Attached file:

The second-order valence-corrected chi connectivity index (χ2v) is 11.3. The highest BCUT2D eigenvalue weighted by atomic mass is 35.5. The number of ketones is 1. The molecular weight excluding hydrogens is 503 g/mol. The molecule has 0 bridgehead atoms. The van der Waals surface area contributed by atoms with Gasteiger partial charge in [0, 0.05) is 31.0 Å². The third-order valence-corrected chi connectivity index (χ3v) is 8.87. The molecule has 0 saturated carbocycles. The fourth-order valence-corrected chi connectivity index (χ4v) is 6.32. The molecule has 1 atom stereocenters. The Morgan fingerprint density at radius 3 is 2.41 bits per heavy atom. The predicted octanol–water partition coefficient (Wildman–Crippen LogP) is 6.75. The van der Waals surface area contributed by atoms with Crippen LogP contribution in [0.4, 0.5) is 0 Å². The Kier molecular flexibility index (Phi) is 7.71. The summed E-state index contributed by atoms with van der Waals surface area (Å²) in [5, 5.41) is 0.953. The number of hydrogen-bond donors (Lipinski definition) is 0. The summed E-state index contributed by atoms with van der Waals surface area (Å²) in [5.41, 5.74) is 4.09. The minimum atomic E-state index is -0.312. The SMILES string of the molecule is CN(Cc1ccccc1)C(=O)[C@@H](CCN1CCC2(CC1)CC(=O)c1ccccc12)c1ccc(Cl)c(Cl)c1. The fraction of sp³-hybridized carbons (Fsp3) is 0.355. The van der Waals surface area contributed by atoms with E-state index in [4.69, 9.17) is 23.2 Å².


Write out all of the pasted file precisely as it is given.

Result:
The second-order valence-corrected chi connectivity index (χ2v) is 11.3. The highest BCUT2D eigenvalue weighted by atomic mass is 35.5. The number of ketones is 1. The molecular weight excluding hydrogens is 503 g/mol. The molecule has 0 bridgehead atoms. The van der Waals surface area contributed by atoms with Gasteiger partial charge in [0, 0.05) is 31.0 Å². The third-order valence-corrected chi connectivity index (χ3v) is 8.87. The molecule has 0 saturated carbocycles. The fourth-order valence-corrected chi connectivity index (χ4v) is 6.32. The molecule has 1 atom stereocenters. The Morgan fingerprint density at radius 3 is 2.41 bits per heavy atom. The predicted octanol–water partition coefficient (Wildman–Crippen LogP) is 6.75. The van der Waals surface area contributed by atoms with Crippen LogP contribution in [0.4, 0.5) is 0 Å². The Kier molecular flexibility index (Phi) is 7.71. The summed E-state index contributed by atoms with van der Waals surface area (Å²) in [5, 5.41) is 0.953. The number of hydrogen-bond donors (Lipinski definition) is 0. The summed E-state index contributed by atoms with van der Waals surface area (Å²) in [5.41, 5.74) is 4.09. The minimum atomic E-state index is -0.312. The SMILES string of the molecule is CN(Cc1ccccc1)C(=O)[C@@H](CCN1CCC2(CC1)CC(=O)c1ccccc12)c1ccc(Cl)c(Cl)c1. The fraction of sp³-hybridized carbons (Fsp3) is 0.355. The van der Waals surface area contributed by atoms with E-state index in [4.69, 9.17) is 23.2 Å².